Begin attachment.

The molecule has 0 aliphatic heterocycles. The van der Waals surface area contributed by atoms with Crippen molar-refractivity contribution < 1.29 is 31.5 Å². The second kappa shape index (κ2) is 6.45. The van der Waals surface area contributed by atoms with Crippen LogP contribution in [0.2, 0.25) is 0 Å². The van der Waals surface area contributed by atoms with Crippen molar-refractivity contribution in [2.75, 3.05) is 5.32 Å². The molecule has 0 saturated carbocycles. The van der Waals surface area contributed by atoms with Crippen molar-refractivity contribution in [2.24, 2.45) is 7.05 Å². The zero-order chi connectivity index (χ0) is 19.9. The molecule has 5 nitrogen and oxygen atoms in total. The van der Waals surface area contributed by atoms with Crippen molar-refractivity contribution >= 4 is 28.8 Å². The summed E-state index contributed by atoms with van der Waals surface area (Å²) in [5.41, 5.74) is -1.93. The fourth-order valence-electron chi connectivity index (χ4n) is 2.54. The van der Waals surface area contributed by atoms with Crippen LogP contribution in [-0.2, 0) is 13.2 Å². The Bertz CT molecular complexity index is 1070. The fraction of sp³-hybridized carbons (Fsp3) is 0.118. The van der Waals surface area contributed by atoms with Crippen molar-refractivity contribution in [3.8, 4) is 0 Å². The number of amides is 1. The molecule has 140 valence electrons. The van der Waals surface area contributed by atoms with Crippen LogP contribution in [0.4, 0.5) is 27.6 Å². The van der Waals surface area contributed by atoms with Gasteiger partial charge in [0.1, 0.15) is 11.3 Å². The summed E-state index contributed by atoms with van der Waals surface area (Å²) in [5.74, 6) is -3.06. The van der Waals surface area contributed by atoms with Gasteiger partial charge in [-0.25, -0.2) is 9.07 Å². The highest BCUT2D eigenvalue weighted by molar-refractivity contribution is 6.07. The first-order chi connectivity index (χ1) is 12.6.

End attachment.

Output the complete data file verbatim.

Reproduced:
The molecule has 0 aliphatic heterocycles. The van der Waals surface area contributed by atoms with Crippen molar-refractivity contribution < 1.29 is 31.5 Å². The second kappa shape index (κ2) is 6.45. The van der Waals surface area contributed by atoms with Crippen LogP contribution in [0.2, 0.25) is 0 Å². The van der Waals surface area contributed by atoms with Crippen molar-refractivity contribution in [2.75, 3.05) is 5.32 Å². The molecule has 0 saturated carbocycles. The van der Waals surface area contributed by atoms with Crippen molar-refractivity contribution in [2.24, 2.45) is 7.05 Å². The zero-order chi connectivity index (χ0) is 19.9. The molecule has 5 nitrogen and oxygen atoms in total. The van der Waals surface area contributed by atoms with Crippen molar-refractivity contribution >= 4 is 28.8 Å². The summed E-state index contributed by atoms with van der Waals surface area (Å²) in [5.41, 5.74) is -1.93. The fourth-order valence-electron chi connectivity index (χ4n) is 2.54. The van der Waals surface area contributed by atoms with Crippen LogP contribution in [-0.2, 0) is 13.2 Å². The Bertz CT molecular complexity index is 1070. The fraction of sp³-hybridized carbons (Fsp3) is 0.118. The van der Waals surface area contributed by atoms with Crippen molar-refractivity contribution in [3.8, 4) is 0 Å². The number of amides is 1. The molecule has 140 valence electrons. The van der Waals surface area contributed by atoms with Crippen LogP contribution in [0.4, 0.5) is 27.6 Å². The van der Waals surface area contributed by atoms with Gasteiger partial charge in [0.1, 0.15) is 11.3 Å². The summed E-state index contributed by atoms with van der Waals surface area (Å²) in [5.74, 6) is -3.06. The van der Waals surface area contributed by atoms with Gasteiger partial charge in [-0.25, -0.2) is 9.07 Å². The highest BCUT2D eigenvalue weighted by molar-refractivity contribution is 6.07. The first-order chi connectivity index (χ1) is 12.6.